Deciding to work in solar began as a matter of the heart for Michael Palmquist, founder and CEO of SolarNexus. While studying Mechanical Engineering at UC Berkeley in the mid-90s, the young Palmquist made the decision to do something with his life that made an impact. The obvious choice for him was to go into energy.
“I thought, ‘I need to go into energy, because energy touches everything,’” Palmquist recalls.
After graduation, Palmquist set forth towards his goal by taking a job with a San Francisco Bay Area solar contractor. But that dream became a nightmare of low pay, a lack of specialization, and disinterested management. For starters, Palmquist was bothered by the amount of waste generated by the company’s ad hoc processes.
“Every person at the company used their own process. It was like we were running separate companies from every desk in the office,” he remembers.
Palmquist set out to improve operational efficiency, submitting a series of proposals to the company’s leadership. But his urge to improve fell on deaf ears, and his suggestions were ignored. When he suffered an injury in 1999 that prevented him from continuing to work as a contractor, he decided to jump into the software economy then in full swing in the Bay Area’s Silicon Valley.
Imagining a Better Process
Still, as a full-time systems engineer at a software company, he couldn’t shake the dream he’d had in undergrad. While the lack of specialization at his previous job had been a detriment to growth, it had given him experience in every phase of the solar contracting cycle, from proposal to completion. The tools he’d used 10 years before were largely still in place as contractors worked with a Frankenstein of spreadsheets and other unsuitable tools to perform their processes.
“I know solar, I know software, and there’s nobody else doing it.” Palmquist remembers thinking. “I need to make a software solution for the solar industry.”
When the solar market hit an upswing in 2009, it was time to take action. Every day during his commute to and from his office in the South Bay, Palmquist began to build the project that would become SolarNexus. By 2010, Michael had a product he could take to market and he went all in, leaving his software job to strike out on his own.
The SolarNexus Solution
The core of Palmquist’s vision around improving solar contractors’ processes was standardization. His education in mechanical engineering along with his early experience in solar taught him that variations in process result in waste and poor quality, and that these results are barriers to a successful business. He also felt strongly that a single unified platform that could automate and standardize processes across the entire lifecycle of a solar deal would be invaluable to solar contractors. So, he built a flexible, scalable tool tailor made for solar.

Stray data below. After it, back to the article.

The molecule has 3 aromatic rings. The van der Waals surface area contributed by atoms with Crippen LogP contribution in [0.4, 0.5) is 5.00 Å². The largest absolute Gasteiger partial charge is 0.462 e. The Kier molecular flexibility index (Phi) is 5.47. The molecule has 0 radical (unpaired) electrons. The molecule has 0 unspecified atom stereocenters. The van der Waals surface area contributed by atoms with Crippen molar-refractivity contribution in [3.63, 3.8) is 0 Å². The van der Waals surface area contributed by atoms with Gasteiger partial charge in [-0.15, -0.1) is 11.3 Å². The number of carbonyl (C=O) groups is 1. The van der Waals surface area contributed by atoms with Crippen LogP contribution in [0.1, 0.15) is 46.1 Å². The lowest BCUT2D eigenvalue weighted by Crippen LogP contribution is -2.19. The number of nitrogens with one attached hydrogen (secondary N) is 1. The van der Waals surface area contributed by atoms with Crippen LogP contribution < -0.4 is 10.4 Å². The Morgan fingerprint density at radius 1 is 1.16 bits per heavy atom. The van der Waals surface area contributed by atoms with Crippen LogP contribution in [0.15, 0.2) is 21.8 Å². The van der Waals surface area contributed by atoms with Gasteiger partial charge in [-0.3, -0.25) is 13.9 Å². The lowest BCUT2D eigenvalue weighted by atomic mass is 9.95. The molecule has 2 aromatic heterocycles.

SolarNexus manages and automates processes from sales to build. For sales, the platform provides Customer Relationship Management (CRM) tools found in most industry-agnostic services like Salesforce, tailored to solar. It also offers proposal tools that take utility rates and tax incentives into account when calculating system payback. On the design side, SolarNexus offers remote PV system design taking advantage of satellite imagery to do production modeling. For build, SolarNexus boasts a sophisticated project management system tailored to the kinds of tasks typical to a solar build. In recent years, SolarNexus has added modeling incorporating storage assets like batteries and reductions in usage by modeling the deployment of energy efficiency measures. And rather than operating in silos, SolarNexus combines all these tools into one unified platform.
The Purpose-Built Advantage
By creating the SolarNexus system around the needs of solar contractors, Michael Palmquist and his team created a tool that not only does what the other tools before them did better, it does them with less initial configuration because the software starts its user about 80% of the way there. Its purpose-built design enables solar contractors to get up and running faster. 10 years later, it continues to be a favorite among industry veterans like A1A Solar and Allterra Solar, and new clients continue to choose it over the competition.
“In 2010 it was whiteboards and spreadsheets,” Palmquist muses. “Today people are migrating from a much broader mix of tools, everything from Salesforce to,” he pauses for effect, “whiteboards and spreadsheets.”
Some things do change, but groundbreaking improvements to process stand the test of time.
Kit has spent the last three years as a cleantech marketing executive after transitioning from over ten years experience in media and marketing for Fortune 500 companies. He brings a passionate interest in user stories to his role as marketing and projects lead at Sustainabilist.